Los Angeles Kings

Brown calls out Kings, Sutter reminds captain he needs work too


The Los Angeles Kings’ chances of making the playoffs haven’t evaporated, but they certainly have thinned after losing nine of their last 11 games. The contrast between their 2014 Stanley Cup championship and the 2014-15 campaign couldn’t have been starker as the Kings went from visiting the White House on Monday to being shutout tonight.

They might not be the same team that won the Stanley Cup in 2014, but a lot of the players are the same. So what’s holding Los Angeles back? If you ask captain Dustin Brown, he’ll argue that it boils down to a lack of emotion.

“It starts with our emotion,” Brown said, per LA Kings Insider. “I answered that question similarly today. We’re a good team, but it’s hard to win when you don’t play with enough emotion. That’s on an individual level and a collective level. We need everyone to be invested in the game emotionally, and from there we can work on X’s and O’s and all of that, but you need the emotion first.”

On a more positive note, Brown thinks the team still believes in the system and defenseman Matt Greene added that they remain confident. At the same time, their slump has dragged on for about a month now and they’re still dealing with the same issue.

“If guys don’t know what’s going on, then they haven’t been listening,” Brown said. “We’ve had plenty of meetings. We’ve talked about it. At a certain point, you’ve got to stop talking.”

And it would seem that Brown isn’t immune either as Kings coach Darryl Sutter noted the captain’s bad change on Washington’s first goal tonight when reporters brought up Brown’s lack of emotions talk.

If the Wings still want a right-shooting d-man, Franson, Petry and Green are probably available


According to ESPN’s Pierre LeBrun, the Toronto Maple Leafs are likely to trade Cody Franson prior to the March 2 deadline and the Edmonton Oilers are likely to deal Jeff Petry.

According to TSN’s Bob McKenzie, the Washington Capitals are likely to do the same with Mike Green.

What do Franson, Petry and Green all have in common?

All three are right-shooting defensemen.

And what team has been talking for what seems like forever about adding a right-shooting defenseman?

That would be the Detroit Red Wings, who only have one of those on their active roster — rookie Alexey Marchenko, .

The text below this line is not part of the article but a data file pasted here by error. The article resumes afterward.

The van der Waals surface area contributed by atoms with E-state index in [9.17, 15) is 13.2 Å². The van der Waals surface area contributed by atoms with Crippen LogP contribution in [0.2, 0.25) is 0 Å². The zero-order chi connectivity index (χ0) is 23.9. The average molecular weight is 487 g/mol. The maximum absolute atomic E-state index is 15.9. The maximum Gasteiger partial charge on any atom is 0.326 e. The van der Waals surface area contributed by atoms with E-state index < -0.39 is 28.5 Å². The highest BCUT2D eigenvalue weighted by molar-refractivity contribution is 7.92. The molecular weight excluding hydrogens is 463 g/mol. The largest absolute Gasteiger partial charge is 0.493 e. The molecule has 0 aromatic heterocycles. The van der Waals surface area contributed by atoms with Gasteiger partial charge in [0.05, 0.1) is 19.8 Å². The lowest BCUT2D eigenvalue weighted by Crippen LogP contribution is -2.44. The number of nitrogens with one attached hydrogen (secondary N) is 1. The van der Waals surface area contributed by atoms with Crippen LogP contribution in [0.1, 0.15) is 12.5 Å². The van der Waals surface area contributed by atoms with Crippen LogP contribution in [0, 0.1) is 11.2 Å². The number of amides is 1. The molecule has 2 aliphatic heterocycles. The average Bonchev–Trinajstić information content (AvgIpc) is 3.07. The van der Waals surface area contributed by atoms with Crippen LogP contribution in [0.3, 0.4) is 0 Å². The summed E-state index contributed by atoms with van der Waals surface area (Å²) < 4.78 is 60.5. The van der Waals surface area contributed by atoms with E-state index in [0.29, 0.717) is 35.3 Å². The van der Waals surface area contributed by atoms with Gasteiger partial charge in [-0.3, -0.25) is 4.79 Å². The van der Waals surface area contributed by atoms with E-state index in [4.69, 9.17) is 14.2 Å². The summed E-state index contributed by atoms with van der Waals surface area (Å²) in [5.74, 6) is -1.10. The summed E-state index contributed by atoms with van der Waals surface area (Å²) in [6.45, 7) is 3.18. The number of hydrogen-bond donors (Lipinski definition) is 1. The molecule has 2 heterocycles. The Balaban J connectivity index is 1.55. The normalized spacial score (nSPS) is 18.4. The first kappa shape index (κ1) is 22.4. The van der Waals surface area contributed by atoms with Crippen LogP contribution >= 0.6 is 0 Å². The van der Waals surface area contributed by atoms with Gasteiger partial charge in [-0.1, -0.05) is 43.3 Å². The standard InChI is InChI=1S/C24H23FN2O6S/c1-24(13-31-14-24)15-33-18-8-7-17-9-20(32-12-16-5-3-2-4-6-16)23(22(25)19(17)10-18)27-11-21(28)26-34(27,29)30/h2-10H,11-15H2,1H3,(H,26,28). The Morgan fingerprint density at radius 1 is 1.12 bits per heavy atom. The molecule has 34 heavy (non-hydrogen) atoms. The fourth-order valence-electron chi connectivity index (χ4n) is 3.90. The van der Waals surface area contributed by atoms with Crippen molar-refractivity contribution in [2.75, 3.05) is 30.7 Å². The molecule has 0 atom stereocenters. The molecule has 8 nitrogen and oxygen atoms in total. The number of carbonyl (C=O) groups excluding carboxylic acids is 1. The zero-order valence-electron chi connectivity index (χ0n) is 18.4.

“We knew he’d (be) here eventually,” said coach Mike Babcock of Marchenko, per the Detroit News. “He’s a steady, big man, right-hand shot, who knows how to play without the puck.”

But Marchenko is still in the audition stage. And even if he passes, Babcock would probably prefer another righty or two anyway.

“I just think it’s so much easier when you have a right and lefty on every pair,” he said in June. “All you got to do is look at L.A. (Stanley Cup champion Kings), a right and lefty on every pair. Makes it easier to get through the neutral zone, easier off D-zone faceoffs to execute. You have the puck more. You can get it off the wall and shoot it in the offensive zone. To me it just makes sense.”

Which also makes you wonder if the Kings, without right-shooting Slava Voynov indefinitely, will take a run at Franson, Petry or Green.

As for the Wings, the argument against adding one of those three, or some other righty D, is that the Wings are doing just fine the way they are, so why give up an asset to make a change?

That’s for GM Ken Holland to decide.

Franson, Petry and Green are all pending unrestricted free agents.

Dean Lombardi is criticizing the NHL again


L.A. Kings GM Dean Lombardi, who has already taken the NHL to task this season, lobbed another complaint at the league on Tuesday — this time, regarding the Canadian dollar’s affect on next year’s salary cap.

“It’s a matter of how all these pieces fit into the puzzle,” Lombardi told the L.A. Times, in speaking about his club’s cap situation. “Then we also have this whole thing with the Canadian dollar. I’ve been talking to other GMs about that. It’s a crazy way to run a cap.

“Do I need a stat guy or do I need a currency trader to figure this out?”

Lombardi is referencing statements made by Gary Bettman at All-Star weekend in Columbus, during which the commissioner said next year’s salary cap would be affected by the (slumping) Canadian dollar, but clarifying it wouldn’t cause the cap “to fall off a cliff.”

Bettman said that if the Canadian dollar continues to trade around $0.80 USD (as it is currently), next season’s salary cap ceiling would be $71.6 million. If the Canadian dollar is at $0.82 USD, the cap ceiling would be $72.2 million.

(Back in early December, the league pegged next year’s cap number at $73 million.)

The Kings have been pressed up against the cap ceiling for a while and, recently, waived high-priced center Mike Richards before sending him to AHL Manchester, which relieved them of $925,000 of Richards’ $5.75M cap hit.

Lombardi had another cap-related complaint earlier this season. In early November, he called the system “dysfunctional” after the Kings were forced to carry Slava Voynov’s $4.1 million hit despite the Russian rearguard being suspended indefinitely following a domestic assault arrest.